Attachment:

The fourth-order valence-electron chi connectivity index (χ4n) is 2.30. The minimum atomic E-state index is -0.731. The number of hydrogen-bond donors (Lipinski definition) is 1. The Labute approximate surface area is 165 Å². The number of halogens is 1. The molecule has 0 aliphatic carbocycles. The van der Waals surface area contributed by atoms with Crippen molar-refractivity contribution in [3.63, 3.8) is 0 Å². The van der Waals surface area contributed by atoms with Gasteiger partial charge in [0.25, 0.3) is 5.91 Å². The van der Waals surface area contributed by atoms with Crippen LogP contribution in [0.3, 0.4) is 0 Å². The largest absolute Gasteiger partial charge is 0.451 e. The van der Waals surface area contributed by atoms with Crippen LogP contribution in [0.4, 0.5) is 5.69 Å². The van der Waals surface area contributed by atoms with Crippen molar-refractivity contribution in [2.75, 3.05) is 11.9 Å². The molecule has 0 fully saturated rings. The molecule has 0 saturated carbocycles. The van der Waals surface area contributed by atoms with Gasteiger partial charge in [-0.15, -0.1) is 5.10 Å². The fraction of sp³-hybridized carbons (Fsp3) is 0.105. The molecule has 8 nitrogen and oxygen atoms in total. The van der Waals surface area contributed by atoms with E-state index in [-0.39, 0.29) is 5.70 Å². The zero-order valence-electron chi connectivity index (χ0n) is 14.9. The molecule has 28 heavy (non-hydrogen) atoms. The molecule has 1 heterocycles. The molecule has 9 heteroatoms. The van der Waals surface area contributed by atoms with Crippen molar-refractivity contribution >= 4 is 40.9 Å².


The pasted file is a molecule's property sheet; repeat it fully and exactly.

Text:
The fourth-order valence-electron chi connectivity index (χ4n) is 2.30. The minimum atomic E-state index is -0.731. The number of hydrogen-bond donors (Lipinski definition) is 1. The Labute approximate surface area is 165 Å². The number of halogens is 1. The molecule has 0 aliphatic carbocycles. The van der Waals surface area contributed by atoms with Crippen molar-refractivity contribution in [3.63, 3.8) is 0 Å². The van der Waals surface area contributed by atoms with Gasteiger partial charge in [0.25, 0.3) is 5.91 Å². The van der Waals surface area contributed by atoms with Crippen LogP contribution in [0.3, 0.4) is 0 Å². The largest absolute Gasteiger partial charge is 0.451 e. The van der Waals surface area contributed by atoms with Crippen LogP contribution in [0.4, 0.5) is 5.69 Å². The van der Waals surface area contributed by atoms with Crippen molar-refractivity contribution in [2.75, 3.05) is 11.9 Å². The molecule has 0 fully saturated rings. The molecule has 0 saturated carbocycles. The van der Waals surface area contributed by atoms with Gasteiger partial charge in [-0.15, -0.1) is 5.10 Å². The fraction of sp³-hybridized carbons (Fsp3) is 0.105. The molecule has 8 nitrogen and oxygen atoms in total. The van der Waals surface area contributed by atoms with E-state index in [-0.39, 0.29) is 5.70 Å². The zero-order valence-electron chi connectivity index (χ0n) is 14.9. The molecule has 28 heavy (non-hydrogen) atoms. The molecule has 1 heterocycles. The molecule has 9 heteroatoms. The van der Waals surface area contributed by atoms with Crippen molar-refractivity contribution >= 4 is 40.9 Å².